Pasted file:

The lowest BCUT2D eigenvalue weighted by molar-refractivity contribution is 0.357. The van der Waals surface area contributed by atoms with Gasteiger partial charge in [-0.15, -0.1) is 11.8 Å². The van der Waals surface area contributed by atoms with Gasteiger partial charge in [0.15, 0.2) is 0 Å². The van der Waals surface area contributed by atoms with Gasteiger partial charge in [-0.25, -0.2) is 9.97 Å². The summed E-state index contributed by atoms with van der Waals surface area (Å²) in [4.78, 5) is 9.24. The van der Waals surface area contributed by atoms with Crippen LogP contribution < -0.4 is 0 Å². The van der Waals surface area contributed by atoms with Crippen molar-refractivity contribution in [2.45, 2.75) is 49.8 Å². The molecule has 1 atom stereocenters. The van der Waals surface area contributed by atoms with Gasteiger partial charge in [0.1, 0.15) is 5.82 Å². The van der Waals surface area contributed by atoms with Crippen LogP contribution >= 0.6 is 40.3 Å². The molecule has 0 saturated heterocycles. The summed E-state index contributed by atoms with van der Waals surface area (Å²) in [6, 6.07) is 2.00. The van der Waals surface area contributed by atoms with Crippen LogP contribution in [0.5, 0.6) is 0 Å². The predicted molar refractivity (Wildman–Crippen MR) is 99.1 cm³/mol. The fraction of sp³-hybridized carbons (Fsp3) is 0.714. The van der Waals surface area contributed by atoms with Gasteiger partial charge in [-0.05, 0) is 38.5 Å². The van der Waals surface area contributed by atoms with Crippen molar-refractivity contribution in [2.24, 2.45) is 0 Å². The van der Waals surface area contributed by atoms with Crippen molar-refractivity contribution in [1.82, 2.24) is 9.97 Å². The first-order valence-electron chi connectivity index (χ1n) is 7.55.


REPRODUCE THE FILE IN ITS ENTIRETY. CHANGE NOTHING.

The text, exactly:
The lowest BCUT2D eigenvalue weighted by molar-refractivity contribution is 0.357. The van der Waals surface area contributed by atoms with Gasteiger partial charge in [-0.15, -0.1) is 11.8 Å². The van der Waals surface area contributed by atoms with Gasteiger partial charge in [0.15, 0.2) is 0 Å². The van der Waals surface area contributed by atoms with Gasteiger partial charge in [-0.25, -0.2) is 9.97 Å². The summed E-state index contributed by atoms with van der Waals surface area (Å²) in [4.78, 5) is 9.24. The van der Waals surface area contributed by atoms with Crippen LogP contribution < -0.4 is 0 Å². The van der Waals surface area contributed by atoms with Crippen molar-refractivity contribution in [2.45, 2.75) is 49.8 Å². The molecule has 1 atom stereocenters. The van der Waals surface area contributed by atoms with Gasteiger partial charge in [0.1, 0.15) is 5.82 Å². The van der Waals surface area contributed by atoms with Crippen LogP contribution >= 0.6 is 40.3 Å². The molecule has 0 saturated heterocycles. The summed E-state index contributed by atoms with van der Waals surface area (Å²) in [6, 6.07) is 2.00. The van der Waals surface area contributed by atoms with Crippen LogP contribution in [0.5, 0.6) is 0 Å². The predicted molar refractivity (Wildman–Crippen MR) is 99.1 cm³/mol. The fraction of sp³-hybridized carbons (Fsp3) is 0.714. The van der Waals surface area contributed by atoms with Gasteiger partial charge in [-0.05, 0) is 38.5 Å². The van der Waals surface area contributed by atoms with Crippen molar-refractivity contribution in [2.24, 2.45) is 0 Å². The van der Waals surface area contributed by atoms with Crippen molar-refractivity contribution in [1.82, 2.24) is 9.97 Å². The first-order valence-electron chi connectivity index (χ1n) is 7.55.